I’m going to get my hair colored.
I want to be gray. I have lots and lots of scattered silver threads among the now fading brown box dye I used weeks ago. Not salt and pepper: more like sand and red-brown dirt. I am tired of hiding; I want to be who I am.
When I told my mother I was going to be gray, deliberately, she was horrified and told me I would look old and terrible. Imagine. What is so bad about being fifty-eight and not trying to look younger? Women are made to fear getting older: not fearing the infirmity that might come with age, the loneliness or solitude, just panic at looking older.
I don’t think this happens to men. There is the occasional ad for men’s hair dye, but it is never touted as a complete cover of the ugly gray. Rather, it enhances the distinguished salt and pepper. The culture tells us that age makes men sophisticated, sage, and charming. My father used to spray his hair with a silver coating, like the stuff for Halloween. He knew that gray looked good on him, better than his original color.
I don’t know if it will be a good look for me, but I am determined; a tide inside of me will not be denied.
As I was being seated in the salon the other stylists came over to say Hi and ask what I was getting done.
“She’s embracing her gray,” my stylist informed them loudly, with a proud tone in his voice.
I could have hugged him.
We talked as he folded the tin foil over section after section of hair. Friendly salon small talk: hair styles, fashion (he likes my handbag: Kathy Van Zeeland golden multi animal print, and gold-tone dice charms) and makeup. Talking about bleaching hair, I ask him if he remembered the overly bleached hairstyle from the 1980s that made the hair stand out like fur.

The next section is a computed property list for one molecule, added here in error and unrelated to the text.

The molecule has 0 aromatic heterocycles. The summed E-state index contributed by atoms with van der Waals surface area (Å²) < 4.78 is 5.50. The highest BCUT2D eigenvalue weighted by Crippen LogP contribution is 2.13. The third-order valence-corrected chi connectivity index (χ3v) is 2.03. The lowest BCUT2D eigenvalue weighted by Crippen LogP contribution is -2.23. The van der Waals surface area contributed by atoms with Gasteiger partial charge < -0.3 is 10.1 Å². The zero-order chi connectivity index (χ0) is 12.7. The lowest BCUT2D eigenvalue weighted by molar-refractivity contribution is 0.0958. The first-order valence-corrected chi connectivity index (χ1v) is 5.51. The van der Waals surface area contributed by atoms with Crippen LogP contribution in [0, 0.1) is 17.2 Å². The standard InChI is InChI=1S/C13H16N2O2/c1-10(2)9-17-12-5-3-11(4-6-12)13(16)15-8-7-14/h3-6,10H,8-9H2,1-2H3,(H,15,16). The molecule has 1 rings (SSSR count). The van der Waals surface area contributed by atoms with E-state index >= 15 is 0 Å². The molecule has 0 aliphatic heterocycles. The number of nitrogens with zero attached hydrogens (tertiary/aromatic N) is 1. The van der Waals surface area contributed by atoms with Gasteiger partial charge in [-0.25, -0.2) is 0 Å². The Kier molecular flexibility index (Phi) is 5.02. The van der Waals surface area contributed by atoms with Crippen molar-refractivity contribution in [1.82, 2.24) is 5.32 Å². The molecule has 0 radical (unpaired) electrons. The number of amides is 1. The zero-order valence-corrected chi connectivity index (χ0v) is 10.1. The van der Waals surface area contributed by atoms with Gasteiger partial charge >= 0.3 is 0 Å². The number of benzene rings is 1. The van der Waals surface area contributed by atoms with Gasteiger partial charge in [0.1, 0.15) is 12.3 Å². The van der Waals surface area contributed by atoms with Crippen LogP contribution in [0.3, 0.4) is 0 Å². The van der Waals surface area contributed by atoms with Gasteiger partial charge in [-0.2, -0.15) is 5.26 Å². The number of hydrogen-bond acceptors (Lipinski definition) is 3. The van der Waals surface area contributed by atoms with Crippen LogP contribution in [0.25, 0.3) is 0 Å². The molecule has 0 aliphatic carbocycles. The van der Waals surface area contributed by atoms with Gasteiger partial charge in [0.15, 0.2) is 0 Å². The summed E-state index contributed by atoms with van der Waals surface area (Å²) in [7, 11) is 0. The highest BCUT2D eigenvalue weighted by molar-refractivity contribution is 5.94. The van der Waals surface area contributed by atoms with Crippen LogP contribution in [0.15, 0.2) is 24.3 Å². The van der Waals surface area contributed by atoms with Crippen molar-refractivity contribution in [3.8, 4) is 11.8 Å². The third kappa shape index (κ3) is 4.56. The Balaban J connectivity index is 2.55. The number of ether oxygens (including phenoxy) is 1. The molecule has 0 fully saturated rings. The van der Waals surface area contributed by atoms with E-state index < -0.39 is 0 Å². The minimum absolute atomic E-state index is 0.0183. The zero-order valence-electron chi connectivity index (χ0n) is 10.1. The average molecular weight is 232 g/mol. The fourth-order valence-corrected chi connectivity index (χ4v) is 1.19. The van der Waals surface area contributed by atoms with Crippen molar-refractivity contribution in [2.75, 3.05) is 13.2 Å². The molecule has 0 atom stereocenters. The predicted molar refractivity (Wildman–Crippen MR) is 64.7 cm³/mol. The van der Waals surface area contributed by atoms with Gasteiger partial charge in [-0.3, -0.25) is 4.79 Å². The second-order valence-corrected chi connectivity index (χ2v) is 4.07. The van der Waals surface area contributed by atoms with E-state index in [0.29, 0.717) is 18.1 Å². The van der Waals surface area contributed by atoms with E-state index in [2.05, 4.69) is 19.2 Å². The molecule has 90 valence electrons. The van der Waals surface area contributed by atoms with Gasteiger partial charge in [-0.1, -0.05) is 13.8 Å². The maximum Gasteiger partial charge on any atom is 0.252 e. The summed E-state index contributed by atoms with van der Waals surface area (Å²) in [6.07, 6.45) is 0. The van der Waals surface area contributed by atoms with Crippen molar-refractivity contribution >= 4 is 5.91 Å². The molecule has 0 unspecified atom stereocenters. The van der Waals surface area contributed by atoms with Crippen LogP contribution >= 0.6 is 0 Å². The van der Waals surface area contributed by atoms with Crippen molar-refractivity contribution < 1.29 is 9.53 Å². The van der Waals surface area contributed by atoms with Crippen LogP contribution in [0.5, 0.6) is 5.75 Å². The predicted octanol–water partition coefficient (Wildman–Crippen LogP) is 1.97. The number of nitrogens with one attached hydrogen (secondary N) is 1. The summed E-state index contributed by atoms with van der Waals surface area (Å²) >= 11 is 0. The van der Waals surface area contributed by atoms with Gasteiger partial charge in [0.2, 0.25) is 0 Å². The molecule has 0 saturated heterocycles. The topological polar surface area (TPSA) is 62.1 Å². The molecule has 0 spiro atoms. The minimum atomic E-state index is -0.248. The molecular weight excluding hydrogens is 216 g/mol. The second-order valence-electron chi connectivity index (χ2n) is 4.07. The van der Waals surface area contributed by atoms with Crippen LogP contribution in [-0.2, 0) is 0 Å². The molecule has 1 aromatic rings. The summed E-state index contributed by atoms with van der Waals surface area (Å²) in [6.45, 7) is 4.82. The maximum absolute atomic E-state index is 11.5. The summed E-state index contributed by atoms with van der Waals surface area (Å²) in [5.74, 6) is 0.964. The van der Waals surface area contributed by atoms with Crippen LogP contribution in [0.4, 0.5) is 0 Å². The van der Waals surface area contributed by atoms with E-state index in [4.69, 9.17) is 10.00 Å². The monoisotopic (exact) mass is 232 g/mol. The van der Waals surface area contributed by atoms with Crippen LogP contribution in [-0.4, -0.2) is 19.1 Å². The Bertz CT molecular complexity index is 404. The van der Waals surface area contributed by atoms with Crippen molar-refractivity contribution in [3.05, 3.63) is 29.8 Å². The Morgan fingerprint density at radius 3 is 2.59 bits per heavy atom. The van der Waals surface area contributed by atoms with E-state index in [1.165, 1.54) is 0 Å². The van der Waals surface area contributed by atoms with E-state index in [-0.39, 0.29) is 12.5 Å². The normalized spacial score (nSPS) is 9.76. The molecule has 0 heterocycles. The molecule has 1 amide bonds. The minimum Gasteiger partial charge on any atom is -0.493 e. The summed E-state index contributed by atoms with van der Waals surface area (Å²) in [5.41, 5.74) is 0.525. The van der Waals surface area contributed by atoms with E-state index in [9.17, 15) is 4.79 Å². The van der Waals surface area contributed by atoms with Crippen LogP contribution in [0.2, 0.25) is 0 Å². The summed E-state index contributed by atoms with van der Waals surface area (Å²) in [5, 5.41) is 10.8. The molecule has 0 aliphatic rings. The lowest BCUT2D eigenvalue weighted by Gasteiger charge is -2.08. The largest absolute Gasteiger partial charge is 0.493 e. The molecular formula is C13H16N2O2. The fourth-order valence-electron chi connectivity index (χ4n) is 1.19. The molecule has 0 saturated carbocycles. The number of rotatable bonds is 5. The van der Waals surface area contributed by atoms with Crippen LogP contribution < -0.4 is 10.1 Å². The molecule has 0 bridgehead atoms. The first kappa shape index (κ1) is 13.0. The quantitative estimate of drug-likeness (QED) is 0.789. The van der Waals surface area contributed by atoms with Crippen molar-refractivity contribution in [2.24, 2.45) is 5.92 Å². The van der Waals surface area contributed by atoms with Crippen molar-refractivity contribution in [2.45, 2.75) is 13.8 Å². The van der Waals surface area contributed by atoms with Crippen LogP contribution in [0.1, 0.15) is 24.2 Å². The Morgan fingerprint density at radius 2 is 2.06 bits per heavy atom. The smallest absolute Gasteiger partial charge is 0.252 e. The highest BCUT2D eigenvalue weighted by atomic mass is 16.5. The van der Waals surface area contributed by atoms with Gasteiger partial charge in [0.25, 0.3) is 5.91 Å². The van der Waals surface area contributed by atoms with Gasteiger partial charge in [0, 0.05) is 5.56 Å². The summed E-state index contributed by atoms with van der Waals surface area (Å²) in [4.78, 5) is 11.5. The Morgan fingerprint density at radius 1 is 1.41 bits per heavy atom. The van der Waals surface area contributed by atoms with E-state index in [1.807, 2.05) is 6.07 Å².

He was suddenly quiet, and I realized.
“Shit, of course you don’t remember you probably weren’t even born.”
Oh god -- I am becoming one of those sad old women who forget that they are old! For a moment I worried: will this gray be just the beginning? Am I crazy to announce I am old? People tell me not to say I am old. When is old, seventy-- eighty? Then I laugh, and so does the young man slicing through my hair with the point of his comb.
When I got my first period, I “became a woman”. When I lost my virginity I became a woman, when I gave birth I was a woman. All of those experiences helped to shape my thinking about myself, about being a woman. Going gray, wanting the silver and steel, must be one more of those moments because I have never felt more like a woman in my life.